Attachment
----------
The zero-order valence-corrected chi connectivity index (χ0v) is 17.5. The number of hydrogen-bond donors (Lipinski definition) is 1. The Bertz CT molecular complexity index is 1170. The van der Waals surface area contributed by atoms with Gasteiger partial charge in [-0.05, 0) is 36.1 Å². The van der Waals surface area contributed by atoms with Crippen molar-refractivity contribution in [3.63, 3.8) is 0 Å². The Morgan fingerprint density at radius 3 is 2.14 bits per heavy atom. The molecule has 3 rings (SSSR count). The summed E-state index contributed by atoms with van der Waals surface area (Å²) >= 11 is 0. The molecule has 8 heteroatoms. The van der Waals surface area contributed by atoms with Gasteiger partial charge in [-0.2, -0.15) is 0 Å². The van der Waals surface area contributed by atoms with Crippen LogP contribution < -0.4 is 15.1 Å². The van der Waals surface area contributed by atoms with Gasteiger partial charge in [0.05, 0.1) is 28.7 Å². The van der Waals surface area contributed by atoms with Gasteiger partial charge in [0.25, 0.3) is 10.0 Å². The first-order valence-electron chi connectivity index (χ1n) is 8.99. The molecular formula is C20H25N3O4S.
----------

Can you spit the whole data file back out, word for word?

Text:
The zero-order valence-corrected chi connectivity index (χ0v) is 17.5. The number of hydrogen-bond donors (Lipinski definition) is 1. The Bertz CT molecular complexity index is 1170. The van der Waals surface area contributed by atoms with Gasteiger partial charge in [-0.05, 0) is 36.1 Å². The van der Waals surface area contributed by atoms with Crippen molar-refractivity contribution in [3.63, 3.8) is 0 Å². The Morgan fingerprint density at radius 3 is 2.14 bits per heavy atom. The molecule has 3 rings (SSSR count). The summed E-state index contributed by atoms with van der Waals surface area (Å²) >= 11 is 0. The molecule has 8 heteroatoms. The van der Waals surface area contributed by atoms with Gasteiger partial charge in [-0.2, -0.15) is 0 Å². The van der Waals surface area contributed by atoms with Crippen LogP contribution < -0.4 is 15.1 Å². The van der Waals surface area contributed by atoms with Gasteiger partial charge in [0.05, 0.1) is 28.7 Å². The van der Waals surface area contributed by atoms with Gasteiger partial charge in [0.25, 0.3) is 10.0 Å². The first-order valence-electron chi connectivity index (χ1n) is 8.99. The molecular formula is C20H25N3O4S.